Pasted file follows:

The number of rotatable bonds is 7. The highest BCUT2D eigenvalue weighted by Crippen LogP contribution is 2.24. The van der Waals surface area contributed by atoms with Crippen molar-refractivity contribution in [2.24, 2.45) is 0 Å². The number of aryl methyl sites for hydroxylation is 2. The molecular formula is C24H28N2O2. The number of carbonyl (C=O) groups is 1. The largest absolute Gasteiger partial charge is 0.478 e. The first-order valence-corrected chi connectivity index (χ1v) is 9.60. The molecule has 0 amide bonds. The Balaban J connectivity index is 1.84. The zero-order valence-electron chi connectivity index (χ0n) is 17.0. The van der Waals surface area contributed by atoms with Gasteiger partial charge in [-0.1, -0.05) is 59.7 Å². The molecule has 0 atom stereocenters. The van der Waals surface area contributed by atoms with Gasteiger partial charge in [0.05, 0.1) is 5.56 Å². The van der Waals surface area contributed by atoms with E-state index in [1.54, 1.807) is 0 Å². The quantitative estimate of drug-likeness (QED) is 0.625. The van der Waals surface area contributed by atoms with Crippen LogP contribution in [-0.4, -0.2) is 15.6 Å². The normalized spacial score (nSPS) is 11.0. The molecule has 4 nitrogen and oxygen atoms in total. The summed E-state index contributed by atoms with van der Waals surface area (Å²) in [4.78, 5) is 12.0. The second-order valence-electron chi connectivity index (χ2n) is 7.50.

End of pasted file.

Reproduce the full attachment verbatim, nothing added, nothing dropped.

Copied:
The number of rotatable bonds is 7. The highest BCUT2D eigenvalue weighted by Crippen LogP contribution is 2.24. The van der Waals surface area contributed by atoms with Crippen molar-refractivity contribution in [2.24, 2.45) is 0 Å². The number of aryl methyl sites for hydroxylation is 2. The molecular formula is C24H28N2O2. The number of carbonyl (C=O) groups is 1. The largest absolute Gasteiger partial charge is 0.478 e. The first-order valence-corrected chi connectivity index (χ1v) is 9.60. The molecule has 0 amide bonds. The Balaban J connectivity index is 1.84. The zero-order valence-electron chi connectivity index (χ0n) is 17.0. The van der Waals surface area contributed by atoms with Gasteiger partial charge in [-0.1, -0.05) is 59.7 Å². The molecule has 0 atom stereocenters. The van der Waals surface area contributed by atoms with Gasteiger partial charge in [0.05, 0.1) is 5.56 Å². The van der Waals surface area contributed by atoms with E-state index in [1.54, 1.807) is 0 Å². The quantitative estimate of drug-likeness (QED) is 0.625. The van der Waals surface area contributed by atoms with Crippen LogP contribution in [-0.4, -0.2) is 15.6 Å². The normalized spacial score (nSPS) is 11.0. The molecule has 4 nitrogen and oxygen atoms in total. The summed E-state index contributed by atoms with van der Waals surface area (Å²) in [4.78, 5) is 12.0. The second-order valence-electron chi connectivity index (χ2n) is 7.50.